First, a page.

Too intimate? What’s intimate is washing the underwear of a man I’ve never  seen in my life but whom I know everything about. Does Ale Carvalho even  know the name of the person who broke the record for removing the stains left  by his delicate parts in just 30 seconds? Dolores Ribeiro. AKA laundry shop  babe #3. AKA me. Me, who knows that every pocket in his suits has a small  hole that accommodates the tip of the pen he always forgets to cap after  grading a test. That the sleeves of his shirts smell of coconut milk and saffron, 

likely because he accidentally brushed them against the plantain moqueca he  has for lunch every Monday at Digaê Bar & Bahia (not that I’ve googled every  Bahian restaurant in the neighborhood, as if). A moqueca lover unconsciously  sharing his intimacy with me of all people, a runaway Bahian in São Paulo  pursuing a career as a blues singer – and moving up in my imaginary career as  a laundry shop detective. A girl really can’t dream. 

A professor who loves wine, moqueca, and women. Probably a womanizer.  Probably ogles his students. Gesticulates nonstop, explaining who knows what  theory while moving his glass and spilling all of its contents on his Zara blazers  that I personally disagree with because of slave labor and everything – but that  damn store does hit the spot when it comes to making a man sexy. A man  whose hair is down to his shoulders, probably. Brown and curly, probably.  According to the strands I always remove from his suits’ shoulders – they  actually fall out way too much for someone who’s probably in his 30s. Has he  been eating right? With that much nightlife and alcohol consumption he’s getting  little sleep, that’s for sure. Does he take all these women to his flat? Where  does he live? I’ve looked it up in his file. But the only address is from the  Brazilian University of Education. I’ve never heard a more generic name. Maybe  Ale Carvalho wears expensive suits to make up for an apparent academic  failure. And he does make up for it. He gets so many women… Is lank-hair one  of his lovers? Or just an unhappy student who thought she’d be getting ahead in  life when in fact she’s doing chores for her professor who insists on saying  that’s part of her “character building?” The nerve of that guy!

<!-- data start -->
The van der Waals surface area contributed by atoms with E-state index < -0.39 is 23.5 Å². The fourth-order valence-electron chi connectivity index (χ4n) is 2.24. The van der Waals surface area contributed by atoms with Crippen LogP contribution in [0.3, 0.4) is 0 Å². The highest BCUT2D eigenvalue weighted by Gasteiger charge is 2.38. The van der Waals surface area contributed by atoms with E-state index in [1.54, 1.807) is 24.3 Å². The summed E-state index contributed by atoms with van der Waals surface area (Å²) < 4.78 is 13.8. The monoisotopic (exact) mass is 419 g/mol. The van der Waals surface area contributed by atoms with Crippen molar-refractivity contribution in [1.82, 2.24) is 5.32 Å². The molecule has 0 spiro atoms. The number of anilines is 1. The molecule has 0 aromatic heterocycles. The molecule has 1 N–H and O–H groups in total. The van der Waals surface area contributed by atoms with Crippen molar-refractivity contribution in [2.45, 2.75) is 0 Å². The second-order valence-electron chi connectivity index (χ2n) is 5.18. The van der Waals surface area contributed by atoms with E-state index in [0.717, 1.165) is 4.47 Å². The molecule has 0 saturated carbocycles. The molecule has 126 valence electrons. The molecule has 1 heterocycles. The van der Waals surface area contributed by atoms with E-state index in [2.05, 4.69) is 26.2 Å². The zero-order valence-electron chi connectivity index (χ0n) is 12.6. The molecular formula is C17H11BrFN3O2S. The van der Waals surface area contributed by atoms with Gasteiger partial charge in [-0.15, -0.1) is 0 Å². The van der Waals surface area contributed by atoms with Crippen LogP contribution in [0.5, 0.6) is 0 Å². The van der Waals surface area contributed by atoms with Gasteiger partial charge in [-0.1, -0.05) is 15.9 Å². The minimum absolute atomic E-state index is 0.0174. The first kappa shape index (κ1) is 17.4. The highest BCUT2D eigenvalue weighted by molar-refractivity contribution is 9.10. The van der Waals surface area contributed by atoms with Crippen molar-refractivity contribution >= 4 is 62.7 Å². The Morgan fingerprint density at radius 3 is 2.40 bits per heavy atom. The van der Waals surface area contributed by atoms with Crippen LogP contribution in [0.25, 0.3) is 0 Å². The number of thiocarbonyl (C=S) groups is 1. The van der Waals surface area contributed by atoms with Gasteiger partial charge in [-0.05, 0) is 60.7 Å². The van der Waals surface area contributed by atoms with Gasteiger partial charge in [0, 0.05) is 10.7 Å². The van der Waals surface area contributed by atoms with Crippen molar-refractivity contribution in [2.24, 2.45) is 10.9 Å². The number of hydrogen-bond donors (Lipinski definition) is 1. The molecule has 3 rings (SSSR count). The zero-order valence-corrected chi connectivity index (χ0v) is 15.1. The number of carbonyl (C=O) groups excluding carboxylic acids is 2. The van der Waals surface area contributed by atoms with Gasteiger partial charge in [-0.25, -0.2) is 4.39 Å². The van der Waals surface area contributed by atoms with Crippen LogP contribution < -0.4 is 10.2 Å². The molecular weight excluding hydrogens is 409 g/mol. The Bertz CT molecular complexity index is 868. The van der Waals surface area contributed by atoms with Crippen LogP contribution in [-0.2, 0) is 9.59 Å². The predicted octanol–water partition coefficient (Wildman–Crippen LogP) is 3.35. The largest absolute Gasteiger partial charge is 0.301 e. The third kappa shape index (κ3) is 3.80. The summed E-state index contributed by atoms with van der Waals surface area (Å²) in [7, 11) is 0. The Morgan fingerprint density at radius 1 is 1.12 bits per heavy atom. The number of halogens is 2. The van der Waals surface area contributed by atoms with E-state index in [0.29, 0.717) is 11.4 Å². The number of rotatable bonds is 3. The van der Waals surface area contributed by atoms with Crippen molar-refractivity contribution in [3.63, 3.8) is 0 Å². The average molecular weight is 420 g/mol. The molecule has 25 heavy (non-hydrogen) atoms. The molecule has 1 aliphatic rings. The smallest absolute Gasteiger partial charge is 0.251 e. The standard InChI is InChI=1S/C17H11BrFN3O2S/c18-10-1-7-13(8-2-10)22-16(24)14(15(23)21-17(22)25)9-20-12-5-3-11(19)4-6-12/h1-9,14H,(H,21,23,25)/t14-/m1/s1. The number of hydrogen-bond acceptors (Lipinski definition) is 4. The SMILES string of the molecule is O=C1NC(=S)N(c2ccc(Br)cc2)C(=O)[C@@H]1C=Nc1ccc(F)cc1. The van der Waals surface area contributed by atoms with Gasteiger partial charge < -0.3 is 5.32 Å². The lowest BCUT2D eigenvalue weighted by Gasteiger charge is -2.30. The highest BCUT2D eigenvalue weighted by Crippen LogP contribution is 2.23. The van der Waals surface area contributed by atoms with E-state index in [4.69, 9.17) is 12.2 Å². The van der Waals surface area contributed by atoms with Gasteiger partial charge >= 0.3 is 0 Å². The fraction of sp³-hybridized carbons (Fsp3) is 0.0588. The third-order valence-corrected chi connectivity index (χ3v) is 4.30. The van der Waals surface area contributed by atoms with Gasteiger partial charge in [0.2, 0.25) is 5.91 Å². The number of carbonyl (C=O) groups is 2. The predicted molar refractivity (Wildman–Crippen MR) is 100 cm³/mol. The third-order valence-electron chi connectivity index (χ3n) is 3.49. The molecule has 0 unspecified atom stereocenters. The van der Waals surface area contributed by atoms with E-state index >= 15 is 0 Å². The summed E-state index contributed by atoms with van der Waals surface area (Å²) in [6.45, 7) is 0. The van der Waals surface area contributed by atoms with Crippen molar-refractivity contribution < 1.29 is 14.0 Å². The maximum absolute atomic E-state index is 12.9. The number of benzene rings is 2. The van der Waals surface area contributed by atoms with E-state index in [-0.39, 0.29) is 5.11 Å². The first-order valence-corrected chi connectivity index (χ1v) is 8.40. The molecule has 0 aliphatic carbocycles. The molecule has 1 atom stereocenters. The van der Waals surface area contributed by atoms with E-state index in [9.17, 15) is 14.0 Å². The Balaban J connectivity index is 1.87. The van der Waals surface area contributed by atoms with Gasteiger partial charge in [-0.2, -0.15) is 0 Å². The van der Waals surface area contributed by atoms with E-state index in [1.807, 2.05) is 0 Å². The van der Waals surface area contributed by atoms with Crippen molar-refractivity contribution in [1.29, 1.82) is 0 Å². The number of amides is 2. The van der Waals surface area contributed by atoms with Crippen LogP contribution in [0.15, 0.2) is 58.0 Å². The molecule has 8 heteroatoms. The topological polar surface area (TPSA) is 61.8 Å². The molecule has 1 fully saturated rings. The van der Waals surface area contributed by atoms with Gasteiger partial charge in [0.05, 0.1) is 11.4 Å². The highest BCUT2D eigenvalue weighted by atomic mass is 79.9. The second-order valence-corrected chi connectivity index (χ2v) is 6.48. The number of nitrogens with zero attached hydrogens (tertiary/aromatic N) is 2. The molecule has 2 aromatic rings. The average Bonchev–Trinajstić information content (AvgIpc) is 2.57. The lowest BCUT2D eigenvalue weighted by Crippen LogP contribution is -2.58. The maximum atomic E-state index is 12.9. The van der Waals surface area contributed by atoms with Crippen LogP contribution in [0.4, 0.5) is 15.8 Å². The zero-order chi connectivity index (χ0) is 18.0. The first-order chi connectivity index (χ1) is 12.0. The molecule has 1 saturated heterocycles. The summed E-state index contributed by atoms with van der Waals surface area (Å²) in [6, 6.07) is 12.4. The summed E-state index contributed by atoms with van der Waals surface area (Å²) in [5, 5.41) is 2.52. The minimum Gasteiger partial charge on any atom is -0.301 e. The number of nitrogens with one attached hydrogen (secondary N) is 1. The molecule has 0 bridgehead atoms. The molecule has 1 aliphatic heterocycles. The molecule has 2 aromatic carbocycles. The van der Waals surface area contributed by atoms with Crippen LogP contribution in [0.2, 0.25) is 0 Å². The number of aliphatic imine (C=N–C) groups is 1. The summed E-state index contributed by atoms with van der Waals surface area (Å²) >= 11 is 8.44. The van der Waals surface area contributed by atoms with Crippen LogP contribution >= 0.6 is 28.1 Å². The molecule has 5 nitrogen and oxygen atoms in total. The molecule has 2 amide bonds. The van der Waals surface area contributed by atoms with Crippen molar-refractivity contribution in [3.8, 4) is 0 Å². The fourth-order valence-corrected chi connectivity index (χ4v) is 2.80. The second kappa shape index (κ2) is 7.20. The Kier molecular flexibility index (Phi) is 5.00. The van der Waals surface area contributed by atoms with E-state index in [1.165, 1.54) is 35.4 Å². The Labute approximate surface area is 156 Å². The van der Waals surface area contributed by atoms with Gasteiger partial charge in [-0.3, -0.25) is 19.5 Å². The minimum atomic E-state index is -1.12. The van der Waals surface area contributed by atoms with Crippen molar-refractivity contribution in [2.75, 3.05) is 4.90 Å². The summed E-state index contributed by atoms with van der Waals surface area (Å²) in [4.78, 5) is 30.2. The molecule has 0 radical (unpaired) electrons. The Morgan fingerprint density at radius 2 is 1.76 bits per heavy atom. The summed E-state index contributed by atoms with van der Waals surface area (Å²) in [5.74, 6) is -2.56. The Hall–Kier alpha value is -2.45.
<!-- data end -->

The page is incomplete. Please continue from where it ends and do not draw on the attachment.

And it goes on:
I ain’t the kind of woman who does things for bros. Unless they pay me. On the  books, Christmas bonus and a 1-month paid leave for me to finish recording my  album that’s been in the making for exactly 4 years. But it’ll be a bop, I swear.  Banger after banger. I sing about a love I’ve never experienced, at least not  outside my mind. But imaginary love is the love that really makes us cum –  because it’s not there to ruin everything after fucking you and showing up with  your cousin for a family lunch. No, the love I’ve never experienced is the perfect  love. It’s the paulistano love, crazy, drunk, fast, it has a time to begin, a middle  and an ending, but no expiration date to the life it lives in your mind’s eternity, in 

that tiny little space specially reserved for the sparks of a summer day. That  keeps you alive on the other 364 days of the year. 

I want to cum so bad. 

It’s been months. I wanna rub Ale Carvalho’s shirt all over my body so bad while  my boss is too busy screaming at Jinho at the dryer. I wanna rub the sleeve that  his twisted fingers go through because he’s never even fucking unbuttoned it.  Rub it on my hair, on my breasts, on my pussy. Slightly slip my fingers through it  as if they were his, and they know exactly where all the A, B, C, D, E, F, G spots  are inside of me. Kiss his collar that smells woody from the night before as well  as of the pleasant sweat of those guys who don’t rush throughthru foreplay. WhoThat know  what they’re doing. Who That like what they’re doing. Who That say to a woman that she’s  the most beautiful they’ve ever – no, not beautiful, hot. The hottest he’s ever  seen. Brutally honest. Ridiculously tempting. In a way that only a guy that wears  a patterned silk tie could be. 

— Dolores, can you help this lady here?! – Lucinha shouts while I finish  hanging the last batch of Ale Carvalho’s clothes on the automatic hanger: his  typical black linen suit, three white chambray shirts, five 100%-cotton heathered  graygrey briefs, and, strangely, a brown nylon gym top that always shows up among  his stuff but that I have no idea of who it belongs to.